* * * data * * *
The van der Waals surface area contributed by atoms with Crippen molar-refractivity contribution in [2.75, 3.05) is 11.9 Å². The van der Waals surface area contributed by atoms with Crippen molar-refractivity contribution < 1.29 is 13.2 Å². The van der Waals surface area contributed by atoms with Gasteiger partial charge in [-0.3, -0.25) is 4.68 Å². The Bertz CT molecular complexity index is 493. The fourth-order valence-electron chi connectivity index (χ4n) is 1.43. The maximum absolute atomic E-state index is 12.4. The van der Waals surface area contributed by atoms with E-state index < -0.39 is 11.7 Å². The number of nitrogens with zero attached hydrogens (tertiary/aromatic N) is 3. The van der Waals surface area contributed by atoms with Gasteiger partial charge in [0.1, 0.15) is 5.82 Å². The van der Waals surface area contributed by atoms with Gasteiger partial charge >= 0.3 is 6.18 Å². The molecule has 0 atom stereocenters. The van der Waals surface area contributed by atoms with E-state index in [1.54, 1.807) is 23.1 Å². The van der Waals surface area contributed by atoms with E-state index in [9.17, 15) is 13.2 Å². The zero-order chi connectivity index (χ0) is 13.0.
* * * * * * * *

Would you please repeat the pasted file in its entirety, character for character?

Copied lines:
The van der Waals surface area contributed by atoms with Crippen molar-refractivity contribution in [2.75, 3.05) is 11.9 Å². The van der Waals surface area contributed by atoms with Crippen molar-refractivity contribution < 1.29 is 13.2 Å². The van der Waals surface area contributed by atoms with Gasteiger partial charge in [-0.3, -0.25) is 4.68 Å². The Bertz CT molecular complexity index is 493. The fourth-order valence-electron chi connectivity index (χ4n) is 1.43. The maximum absolute atomic E-state index is 12.4. The van der Waals surface area contributed by atoms with E-state index < -0.39 is 11.7 Å². The number of nitrogens with zero attached hydrogens (tertiary/aromatic N) is 3. The van der Waals surface area contributed by atoms with Gasteiger partial charge in [0.1, 0.15) is 5.82 Å². The van der Waals surface area contributed by atoms with Gasteiger partial charge >= 0.3 is 6.18 Å². The molecule has 0 atom stereocenters. The van der Waals surface area contributed by atoms with E-state index in [1.54, 1.807) is 23.1 Å². The van der Waals surface area contributed by atoms with E-state index in [9.17, 15) is 13.2 Å². The zero-order chi connectivity index (χ0) is 13.0.